Food Habits

Sea stars are carnivorous and like to eat other invertebrates, marine worms, crustaceans, gastropods, sea urchins, and molluscan bivalves like mussels, clams, and oysters. A. forbesi feeds chiefly on bivalve molluscs. They grasp the mollusk and use their tube feet to suction and pull the shells apart enough to extend their stomachs out through their mouth into the mollusk. Digestion (via possible toxic juices) occurs inside the shell, turning the mollusk into liquid that is guided into the sea star's mouth by the cilia on its arms. The sea star will win in the battle against the bivalve due to muscle endurance and its ability to insert its stomach through thin openings (Amaral, 2000; Amos and Amos 1985; Bertin, 1967; Dale, 2000; Pfeffer, 1989).

Economic Importance for Humans: Positive

Another species of starfish in the genus Pisaster is a keystone predator in the rocky intertidal zone off the Pacific Coast. It maintained diversity in the tidal region by keeping the strongly competitive bivalves at a low enough population level that they could not monopolize all the resources and form a monoculture. Although not studied, it is conceivable that A. forbesi plays a similar role on the Atlantic and Gulf Coast. (Raven and Johnson 1999)

Economic Importance for Humans: Negative

Asterias forbesi can get into mollusk beds and compete with the farmers and fishermen for food. If there is an overpopulation of sea stars, they are hard to get rid of because if they break, they will regenerate, and then there will be many more.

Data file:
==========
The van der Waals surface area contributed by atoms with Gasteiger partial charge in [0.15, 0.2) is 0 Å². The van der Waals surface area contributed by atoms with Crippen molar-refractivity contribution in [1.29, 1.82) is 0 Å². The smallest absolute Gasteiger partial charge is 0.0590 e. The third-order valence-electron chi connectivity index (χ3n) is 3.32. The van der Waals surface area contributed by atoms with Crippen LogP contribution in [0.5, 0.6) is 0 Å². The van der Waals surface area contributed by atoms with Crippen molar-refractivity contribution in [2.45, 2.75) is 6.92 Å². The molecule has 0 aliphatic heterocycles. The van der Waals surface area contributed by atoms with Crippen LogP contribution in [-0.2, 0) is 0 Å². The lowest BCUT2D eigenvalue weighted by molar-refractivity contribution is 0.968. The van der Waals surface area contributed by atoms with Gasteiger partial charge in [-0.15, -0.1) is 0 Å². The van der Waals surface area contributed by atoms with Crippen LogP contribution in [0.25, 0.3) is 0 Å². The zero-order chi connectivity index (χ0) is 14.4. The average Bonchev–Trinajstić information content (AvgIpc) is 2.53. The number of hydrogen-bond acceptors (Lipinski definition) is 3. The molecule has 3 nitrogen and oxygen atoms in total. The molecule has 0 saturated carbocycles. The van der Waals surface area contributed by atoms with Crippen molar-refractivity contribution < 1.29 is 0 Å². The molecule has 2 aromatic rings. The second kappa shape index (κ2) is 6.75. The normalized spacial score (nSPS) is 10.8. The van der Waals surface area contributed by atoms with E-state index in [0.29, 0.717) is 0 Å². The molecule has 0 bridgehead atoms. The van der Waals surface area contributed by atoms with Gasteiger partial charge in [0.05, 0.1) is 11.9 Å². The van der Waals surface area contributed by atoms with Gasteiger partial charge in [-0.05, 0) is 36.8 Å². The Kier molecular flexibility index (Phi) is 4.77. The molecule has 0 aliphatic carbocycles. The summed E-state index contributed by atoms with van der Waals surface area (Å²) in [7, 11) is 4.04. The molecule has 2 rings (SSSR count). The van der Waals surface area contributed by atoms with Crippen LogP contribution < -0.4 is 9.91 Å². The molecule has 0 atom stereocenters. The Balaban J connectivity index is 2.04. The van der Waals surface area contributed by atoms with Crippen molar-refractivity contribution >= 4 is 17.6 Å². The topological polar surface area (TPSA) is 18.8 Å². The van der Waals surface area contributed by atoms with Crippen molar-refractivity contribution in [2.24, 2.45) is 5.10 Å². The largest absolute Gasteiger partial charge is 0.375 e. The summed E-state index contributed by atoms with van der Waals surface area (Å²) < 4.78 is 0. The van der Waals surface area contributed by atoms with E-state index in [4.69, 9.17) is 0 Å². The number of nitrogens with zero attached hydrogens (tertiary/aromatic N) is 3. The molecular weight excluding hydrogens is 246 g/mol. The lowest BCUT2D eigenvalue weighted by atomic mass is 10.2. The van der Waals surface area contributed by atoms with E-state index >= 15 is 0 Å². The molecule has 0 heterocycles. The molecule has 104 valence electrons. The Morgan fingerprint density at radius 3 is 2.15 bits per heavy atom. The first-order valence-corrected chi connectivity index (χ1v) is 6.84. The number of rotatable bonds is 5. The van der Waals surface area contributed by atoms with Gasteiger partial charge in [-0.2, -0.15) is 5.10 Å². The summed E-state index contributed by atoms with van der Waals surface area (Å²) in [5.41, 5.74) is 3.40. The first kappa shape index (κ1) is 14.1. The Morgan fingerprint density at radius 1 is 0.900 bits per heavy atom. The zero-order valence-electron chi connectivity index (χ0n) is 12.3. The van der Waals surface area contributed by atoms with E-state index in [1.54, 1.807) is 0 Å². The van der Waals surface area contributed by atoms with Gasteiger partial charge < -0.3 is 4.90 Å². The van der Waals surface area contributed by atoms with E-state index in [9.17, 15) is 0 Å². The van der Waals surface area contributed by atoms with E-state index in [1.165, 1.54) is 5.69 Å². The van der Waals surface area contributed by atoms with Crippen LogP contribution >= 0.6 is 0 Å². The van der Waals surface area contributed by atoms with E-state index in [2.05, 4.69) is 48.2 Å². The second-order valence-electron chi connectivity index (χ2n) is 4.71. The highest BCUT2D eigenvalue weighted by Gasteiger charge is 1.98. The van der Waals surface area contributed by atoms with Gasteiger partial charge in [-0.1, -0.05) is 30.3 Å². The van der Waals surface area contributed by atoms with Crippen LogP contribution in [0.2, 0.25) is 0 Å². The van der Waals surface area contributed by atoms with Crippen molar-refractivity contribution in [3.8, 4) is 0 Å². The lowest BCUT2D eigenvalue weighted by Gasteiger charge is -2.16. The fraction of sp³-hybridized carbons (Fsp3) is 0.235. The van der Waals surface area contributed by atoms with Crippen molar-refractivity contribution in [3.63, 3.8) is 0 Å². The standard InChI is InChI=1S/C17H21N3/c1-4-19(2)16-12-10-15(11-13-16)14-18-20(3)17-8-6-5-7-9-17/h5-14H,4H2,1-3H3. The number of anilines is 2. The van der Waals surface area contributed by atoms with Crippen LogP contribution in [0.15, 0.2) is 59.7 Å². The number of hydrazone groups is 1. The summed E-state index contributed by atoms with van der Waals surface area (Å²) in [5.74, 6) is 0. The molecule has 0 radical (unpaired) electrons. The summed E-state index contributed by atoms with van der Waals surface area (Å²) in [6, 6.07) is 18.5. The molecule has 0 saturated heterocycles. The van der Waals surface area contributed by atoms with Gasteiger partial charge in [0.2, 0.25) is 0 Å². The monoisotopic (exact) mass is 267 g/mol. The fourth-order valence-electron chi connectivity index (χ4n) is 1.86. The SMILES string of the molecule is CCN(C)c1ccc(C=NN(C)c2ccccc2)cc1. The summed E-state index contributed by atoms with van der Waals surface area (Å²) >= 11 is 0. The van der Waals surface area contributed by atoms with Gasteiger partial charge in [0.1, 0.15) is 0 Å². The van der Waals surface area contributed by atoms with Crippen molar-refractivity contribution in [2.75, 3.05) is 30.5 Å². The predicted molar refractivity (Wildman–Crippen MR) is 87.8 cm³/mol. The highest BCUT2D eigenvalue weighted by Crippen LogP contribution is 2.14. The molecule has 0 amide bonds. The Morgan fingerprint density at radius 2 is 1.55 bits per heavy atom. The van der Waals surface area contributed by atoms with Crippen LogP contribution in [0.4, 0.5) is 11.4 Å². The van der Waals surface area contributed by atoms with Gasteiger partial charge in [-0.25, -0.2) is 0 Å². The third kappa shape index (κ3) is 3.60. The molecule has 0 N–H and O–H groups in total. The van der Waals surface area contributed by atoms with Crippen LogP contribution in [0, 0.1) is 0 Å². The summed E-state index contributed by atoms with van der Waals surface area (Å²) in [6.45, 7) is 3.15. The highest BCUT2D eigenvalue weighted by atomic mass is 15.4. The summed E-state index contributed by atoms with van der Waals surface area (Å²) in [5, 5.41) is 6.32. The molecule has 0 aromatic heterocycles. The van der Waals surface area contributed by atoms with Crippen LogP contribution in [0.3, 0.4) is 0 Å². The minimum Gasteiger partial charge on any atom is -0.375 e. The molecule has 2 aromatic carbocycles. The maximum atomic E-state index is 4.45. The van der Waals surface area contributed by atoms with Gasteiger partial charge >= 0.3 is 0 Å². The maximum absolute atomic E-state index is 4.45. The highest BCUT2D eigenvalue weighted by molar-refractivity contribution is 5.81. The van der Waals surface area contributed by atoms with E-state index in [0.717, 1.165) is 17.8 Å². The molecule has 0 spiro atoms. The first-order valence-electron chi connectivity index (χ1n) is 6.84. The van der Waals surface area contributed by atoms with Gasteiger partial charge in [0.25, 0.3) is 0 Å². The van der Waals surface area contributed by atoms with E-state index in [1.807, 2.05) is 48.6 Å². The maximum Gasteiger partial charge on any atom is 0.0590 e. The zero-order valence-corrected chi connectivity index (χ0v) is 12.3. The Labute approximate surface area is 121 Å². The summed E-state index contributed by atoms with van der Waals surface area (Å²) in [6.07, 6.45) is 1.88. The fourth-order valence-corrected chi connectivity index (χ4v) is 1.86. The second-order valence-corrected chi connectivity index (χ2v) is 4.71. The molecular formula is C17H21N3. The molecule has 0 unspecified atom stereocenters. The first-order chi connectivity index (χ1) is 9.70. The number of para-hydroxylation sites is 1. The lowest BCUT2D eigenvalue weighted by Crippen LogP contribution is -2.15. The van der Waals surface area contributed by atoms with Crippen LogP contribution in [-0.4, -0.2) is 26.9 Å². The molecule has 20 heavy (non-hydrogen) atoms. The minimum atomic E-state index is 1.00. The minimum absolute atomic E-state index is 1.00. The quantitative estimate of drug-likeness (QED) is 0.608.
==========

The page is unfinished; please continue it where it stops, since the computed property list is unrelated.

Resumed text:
Conservation Status

Asterias forbesi is doing fine. Currently, there is no special need to save the starfish. The population is thriving without human help.

Other Comments

Sea stars aren't highly preyed upon due to their tough, non-nutritious calcified skin. There are some kinds of crustaceans and fish that will eat them, though. A. forbesi is also known as Forbes' Sea Star and as the common sea star. It is one of the most common starfish species on the North American Atlantic coast (Dale, 2000).

Sea stars can completely regenerate as long as they have one fifth of the central disk and one arm. There is one eyespot at the end of each arm.


Kim Chau (author), Southwestern University, Stephanie Fabritius (editor), Southwestern University.


Atlantic Ocean

the body of water between Africa, Europe, the southern ocean (above 60 degrees south latitude), and the western hemisphere. It is the second largest ocean in the world after the Pacific Ocean.

World Map


the nearshore aquatic habitats near a coast, or shoreline.


animals which must use heat acquired from the environment and behavioral adaptations to regulate body temperature

native range

the area in which the animal is naturally found, the region in which it is endemic.


Amaral, K. 2/1/95. "Sea stars" (On-line). Accessed February 19, 2000 at

Amos, W., S. Amos. 1985. The Audubon Society Nature Guides: Atlantic and Gulf Coasts. New York: Alfred A. Knopf.

Bertin, L. 1967. The Larousse Encyclopedia of Animal Life. Verona: McGraw-Hill.

Dale, J. 01/26/2000. "Madreporite Nexus" (On-line). Accessed February 20, 2000 at

Fox, R. 04/04/99. "Asterias" (On-line). Accessed February 28, 2000 at

Grzimek, B. 1972. Grzimek's Animal Life Encyclopedia, Volume 3: Mollusks and Echinoderms. New York: Van Nostrand Reinhold Company.

Moore, P., D. Lepper. June 1997. Role of chemical signals in the orientation behavior of the sea star Asterias forbesi. Biological Bulletin, 192: 410-417.

Pfeffer, P. 1989. Predators and Predation: The Struggle for Life in the Animal World. New York: Facts On File.

Raven, P., G. Johnson. 1999. Biology (5th ed.). Boston: McGraw-Hill.

Vodopich, D., R. Moore. 1999. Biology Laboratory Manual (5th ed.). Boston: McGraw-Hill.